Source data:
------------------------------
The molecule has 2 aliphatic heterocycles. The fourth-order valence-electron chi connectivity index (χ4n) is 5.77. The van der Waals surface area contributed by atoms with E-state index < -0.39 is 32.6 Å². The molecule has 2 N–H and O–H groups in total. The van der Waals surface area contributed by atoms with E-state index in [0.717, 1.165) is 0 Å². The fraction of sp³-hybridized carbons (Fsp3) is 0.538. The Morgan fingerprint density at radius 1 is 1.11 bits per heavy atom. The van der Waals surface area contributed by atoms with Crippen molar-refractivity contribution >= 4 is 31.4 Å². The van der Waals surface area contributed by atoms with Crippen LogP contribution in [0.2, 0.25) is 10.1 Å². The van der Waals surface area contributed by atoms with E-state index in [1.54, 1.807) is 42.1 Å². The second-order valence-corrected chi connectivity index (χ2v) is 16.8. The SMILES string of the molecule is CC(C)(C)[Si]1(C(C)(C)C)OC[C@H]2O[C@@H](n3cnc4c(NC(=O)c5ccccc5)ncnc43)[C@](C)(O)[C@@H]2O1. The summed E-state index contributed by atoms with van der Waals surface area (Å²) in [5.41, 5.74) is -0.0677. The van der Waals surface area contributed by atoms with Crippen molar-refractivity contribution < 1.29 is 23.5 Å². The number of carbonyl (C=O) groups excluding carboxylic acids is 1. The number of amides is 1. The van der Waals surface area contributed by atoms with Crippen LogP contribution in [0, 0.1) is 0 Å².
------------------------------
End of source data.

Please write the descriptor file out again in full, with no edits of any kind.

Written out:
The molecule has 2 aliphatic heterocycles. The fourth-order valence-electron chi connectivity index (χ4n) is 5.77. The van der Waals surface area contributed by atoms with E-state index < -0.39 is 32.6 Å². The molecule has 2 N–H and O–H groups in total. The van der Waals surface area contributed by atoms with E-state index in [0.717, 1.165) is 0 Å². The fraction of sp³-hybridized carbons (Fsp3) is 0.538. The Morgan fingerprint density at radius 1 is 1.11 bits per heavy atom. The van der Waals surface area contributed by atoms with Crippen molar-refractivity contribution >= 4 is 31.4 Å². The van der Waals surface area contributed by atoms with Crippen LogP contribution in [0.2, 0.25) is 10.1 Å². The van der Waals surface area contributed by atoms with E-state index in [1.54, 1.807) is 42.1 Å². The second-order valence-corrected chi connectivity index (χ2v) is 16.8. The SMILES string of the molecule is CC(C)(C)[Si]1(C(C)(C)C)OC[C@H]2O[C@@H](n3cnc4c(NC(=O)c5ccccc5)ncnc43)[C@](C)(O)[C@@H]2O1. The summed E-state index contributed by atoms with van der Waals surface area (Å²) in [5.41, 5.74) is -0.0677. The van der Waals surface area contributed by atoms with Crippen molar-refractivity contribution < 1.29 is 23.5 Å². The number of carbonyl (C=O) groups excluding carboxylic acids is 1. The number of amides is 1. The van der Waals surface area contributed by atoms with Crippen LogP contribution in [0, 0.1) is 0 Å².